Book Image

Keras Reinforcement Learning Projects

By : Giuseppe Ciaburro
Book Image

Keras Reinforcement Learning Projects

By: Giuseppe Ciaburro

Overview of this book

Reinforcement learning has evolved a lot in the last couple of years and proven to be a successful technique in building smart and intelligent AI networks. Keras Reinforcement Learning Projects installs human-level performance into your applications using algorithms and techniques of reinforcement learning, coupled with Keras, a faster experimental library. The book begins with getting you up and running with the concepts of reinforcement learning using Keras. You’ll learn how to simulate a random walk using Markov chains and select the best portfolio using dynamic programming (DP) and Python. You’ll also explore projects such as forecasting stock prices using Monte Carlo methods, delivering vehicle routing application using Temporal Distance (TD) learning algorithms, and balancing a Rotating Mechanical System using Markov decision processes. Once you’ve understood the basics, you’ll move on to Modeling of a Segway, running a robot control system using deep reinforcement learning, and building a handwritten digit recognition model in Python using an image dataset. Finally, you’ll excel in playing the board game Go with the help of Q-Learning and reinforcement learning algorithms. By the end of this book, you’ll not only have developed hands-on training on concepts, algorithms, and techniques of reinforcement learning but also be all set to explore the world of AI.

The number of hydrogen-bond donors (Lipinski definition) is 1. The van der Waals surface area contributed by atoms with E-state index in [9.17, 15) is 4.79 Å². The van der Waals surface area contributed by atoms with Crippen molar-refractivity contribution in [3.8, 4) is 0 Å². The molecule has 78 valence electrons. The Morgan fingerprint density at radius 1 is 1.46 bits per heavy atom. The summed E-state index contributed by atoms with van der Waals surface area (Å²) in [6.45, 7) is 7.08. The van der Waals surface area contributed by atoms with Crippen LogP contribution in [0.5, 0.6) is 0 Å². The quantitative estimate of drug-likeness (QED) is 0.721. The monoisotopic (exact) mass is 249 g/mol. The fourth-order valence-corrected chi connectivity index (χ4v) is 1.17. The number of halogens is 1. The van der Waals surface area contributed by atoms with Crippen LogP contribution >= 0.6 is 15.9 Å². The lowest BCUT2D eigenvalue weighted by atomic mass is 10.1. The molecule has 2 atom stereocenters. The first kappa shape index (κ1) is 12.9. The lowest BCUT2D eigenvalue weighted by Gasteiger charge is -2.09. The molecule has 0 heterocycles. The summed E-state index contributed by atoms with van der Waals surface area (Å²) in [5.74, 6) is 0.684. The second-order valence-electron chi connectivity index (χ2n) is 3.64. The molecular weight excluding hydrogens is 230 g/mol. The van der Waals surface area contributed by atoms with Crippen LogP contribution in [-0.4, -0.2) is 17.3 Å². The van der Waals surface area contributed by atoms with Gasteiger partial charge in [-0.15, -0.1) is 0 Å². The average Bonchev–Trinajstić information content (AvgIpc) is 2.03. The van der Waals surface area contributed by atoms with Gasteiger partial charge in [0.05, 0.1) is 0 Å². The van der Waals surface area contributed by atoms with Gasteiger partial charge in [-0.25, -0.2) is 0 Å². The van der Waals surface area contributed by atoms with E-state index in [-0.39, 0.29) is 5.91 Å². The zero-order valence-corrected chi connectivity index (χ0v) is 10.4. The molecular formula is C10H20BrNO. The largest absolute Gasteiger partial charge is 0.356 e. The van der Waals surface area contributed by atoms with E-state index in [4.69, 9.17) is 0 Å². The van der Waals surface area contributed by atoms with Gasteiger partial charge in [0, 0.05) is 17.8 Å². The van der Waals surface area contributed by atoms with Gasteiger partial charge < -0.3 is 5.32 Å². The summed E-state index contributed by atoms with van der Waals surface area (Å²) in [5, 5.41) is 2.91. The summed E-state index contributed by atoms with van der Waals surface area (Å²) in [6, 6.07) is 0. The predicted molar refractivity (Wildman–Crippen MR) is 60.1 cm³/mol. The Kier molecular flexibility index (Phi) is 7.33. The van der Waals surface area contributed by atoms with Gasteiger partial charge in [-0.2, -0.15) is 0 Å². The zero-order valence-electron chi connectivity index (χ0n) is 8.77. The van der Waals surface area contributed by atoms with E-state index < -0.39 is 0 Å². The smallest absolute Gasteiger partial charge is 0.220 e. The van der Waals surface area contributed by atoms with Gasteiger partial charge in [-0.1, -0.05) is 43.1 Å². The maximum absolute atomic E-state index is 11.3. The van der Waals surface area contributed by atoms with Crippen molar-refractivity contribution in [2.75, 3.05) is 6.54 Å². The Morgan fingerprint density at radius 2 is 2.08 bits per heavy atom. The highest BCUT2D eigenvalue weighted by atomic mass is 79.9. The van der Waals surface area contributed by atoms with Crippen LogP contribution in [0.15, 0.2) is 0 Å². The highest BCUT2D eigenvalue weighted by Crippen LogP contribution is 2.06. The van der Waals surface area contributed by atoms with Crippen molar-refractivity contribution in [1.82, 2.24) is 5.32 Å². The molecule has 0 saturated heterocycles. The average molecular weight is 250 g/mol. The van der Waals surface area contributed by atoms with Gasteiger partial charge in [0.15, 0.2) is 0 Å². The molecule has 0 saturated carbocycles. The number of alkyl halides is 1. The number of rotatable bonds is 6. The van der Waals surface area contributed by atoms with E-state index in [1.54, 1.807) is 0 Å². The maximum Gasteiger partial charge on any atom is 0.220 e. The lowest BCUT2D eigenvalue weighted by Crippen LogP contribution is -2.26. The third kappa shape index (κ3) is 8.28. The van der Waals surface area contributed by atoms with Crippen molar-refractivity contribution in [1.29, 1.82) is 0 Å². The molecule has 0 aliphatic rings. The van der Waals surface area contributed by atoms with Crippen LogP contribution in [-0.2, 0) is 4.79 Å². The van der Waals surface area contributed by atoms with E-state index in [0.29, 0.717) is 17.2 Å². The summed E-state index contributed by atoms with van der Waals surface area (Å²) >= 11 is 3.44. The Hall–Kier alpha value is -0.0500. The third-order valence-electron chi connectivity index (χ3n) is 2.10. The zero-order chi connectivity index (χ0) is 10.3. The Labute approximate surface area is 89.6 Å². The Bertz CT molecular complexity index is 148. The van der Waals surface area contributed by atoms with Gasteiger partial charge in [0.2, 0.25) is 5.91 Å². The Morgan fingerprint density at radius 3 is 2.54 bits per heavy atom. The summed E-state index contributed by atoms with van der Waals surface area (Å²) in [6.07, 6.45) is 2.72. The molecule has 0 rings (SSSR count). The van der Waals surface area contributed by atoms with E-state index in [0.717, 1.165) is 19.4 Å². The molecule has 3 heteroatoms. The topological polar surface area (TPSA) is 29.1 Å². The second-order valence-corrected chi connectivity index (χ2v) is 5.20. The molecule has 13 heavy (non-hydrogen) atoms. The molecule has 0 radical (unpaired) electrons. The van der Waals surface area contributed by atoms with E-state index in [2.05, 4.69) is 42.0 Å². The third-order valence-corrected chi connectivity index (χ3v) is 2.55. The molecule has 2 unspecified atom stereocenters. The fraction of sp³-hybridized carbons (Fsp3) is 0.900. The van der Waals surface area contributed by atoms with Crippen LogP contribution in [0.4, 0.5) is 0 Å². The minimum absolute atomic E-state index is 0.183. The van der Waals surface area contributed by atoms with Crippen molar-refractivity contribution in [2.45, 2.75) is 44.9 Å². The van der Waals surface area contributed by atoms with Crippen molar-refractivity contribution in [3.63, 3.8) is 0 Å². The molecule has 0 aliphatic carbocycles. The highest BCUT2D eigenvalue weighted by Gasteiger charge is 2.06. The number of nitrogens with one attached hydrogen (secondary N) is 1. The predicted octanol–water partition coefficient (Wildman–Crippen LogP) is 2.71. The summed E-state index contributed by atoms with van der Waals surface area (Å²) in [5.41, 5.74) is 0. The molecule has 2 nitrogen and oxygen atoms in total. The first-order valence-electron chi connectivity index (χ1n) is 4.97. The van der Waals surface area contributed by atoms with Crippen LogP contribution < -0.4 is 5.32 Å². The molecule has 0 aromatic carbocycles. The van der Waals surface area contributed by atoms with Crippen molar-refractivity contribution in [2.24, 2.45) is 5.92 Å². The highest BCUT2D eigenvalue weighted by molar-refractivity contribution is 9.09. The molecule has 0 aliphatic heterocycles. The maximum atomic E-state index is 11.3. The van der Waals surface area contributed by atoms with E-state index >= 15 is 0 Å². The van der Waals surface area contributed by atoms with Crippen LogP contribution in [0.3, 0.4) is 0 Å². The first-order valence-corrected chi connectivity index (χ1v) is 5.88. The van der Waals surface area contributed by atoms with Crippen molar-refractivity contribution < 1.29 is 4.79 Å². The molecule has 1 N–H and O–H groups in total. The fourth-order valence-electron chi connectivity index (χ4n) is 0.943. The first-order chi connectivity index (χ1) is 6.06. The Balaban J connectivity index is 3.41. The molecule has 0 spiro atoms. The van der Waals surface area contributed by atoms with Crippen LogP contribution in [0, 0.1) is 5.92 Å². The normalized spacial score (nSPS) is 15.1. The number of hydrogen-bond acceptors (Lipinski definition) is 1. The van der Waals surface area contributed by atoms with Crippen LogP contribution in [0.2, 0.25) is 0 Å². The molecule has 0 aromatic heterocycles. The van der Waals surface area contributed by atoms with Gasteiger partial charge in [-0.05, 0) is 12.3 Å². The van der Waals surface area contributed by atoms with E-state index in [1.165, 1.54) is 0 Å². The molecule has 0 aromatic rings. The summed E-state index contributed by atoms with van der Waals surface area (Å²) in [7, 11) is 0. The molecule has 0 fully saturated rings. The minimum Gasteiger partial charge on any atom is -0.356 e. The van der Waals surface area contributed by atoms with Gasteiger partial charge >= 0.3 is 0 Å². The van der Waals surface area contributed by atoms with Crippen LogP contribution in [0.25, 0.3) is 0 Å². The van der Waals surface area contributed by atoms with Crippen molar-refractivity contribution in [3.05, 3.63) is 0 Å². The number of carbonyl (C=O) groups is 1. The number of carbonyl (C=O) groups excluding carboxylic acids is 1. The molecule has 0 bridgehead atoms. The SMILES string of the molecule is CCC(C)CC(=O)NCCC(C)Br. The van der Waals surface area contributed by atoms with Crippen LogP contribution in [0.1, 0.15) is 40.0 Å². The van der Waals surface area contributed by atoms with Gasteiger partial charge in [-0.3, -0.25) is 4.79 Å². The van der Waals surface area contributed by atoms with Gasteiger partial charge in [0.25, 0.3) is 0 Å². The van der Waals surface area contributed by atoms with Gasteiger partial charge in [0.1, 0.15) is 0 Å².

Table of Contents (13 chapters)

The AlphaGo project

AlphaGo is a software for the game of Go developed by Google DeepMind. It was the first software able to defeat a human champion in the game without a handicap and on a standard-sized goban (19 × 19).

DeepMind is a British company of artificial intelligence controlled by Alphabet. It was founded in 2011 as DeepMind Technologies and was acquired by Google in 2014.

According to David Silver, a researcher at DeepMind, the AlphaGo project was launched in 2014 to study how deep neural networks could be applied to the game of Go.

AlphaGo represented a significant advancement over pre-existing go-to game programs. Over 500 games played against other software, including Crazy Stone and Zen—AlphaGo (running on a single computer) has won all but one game—and running a series of similar matches, but turning on an AlphaGo cluster has won all 500 games...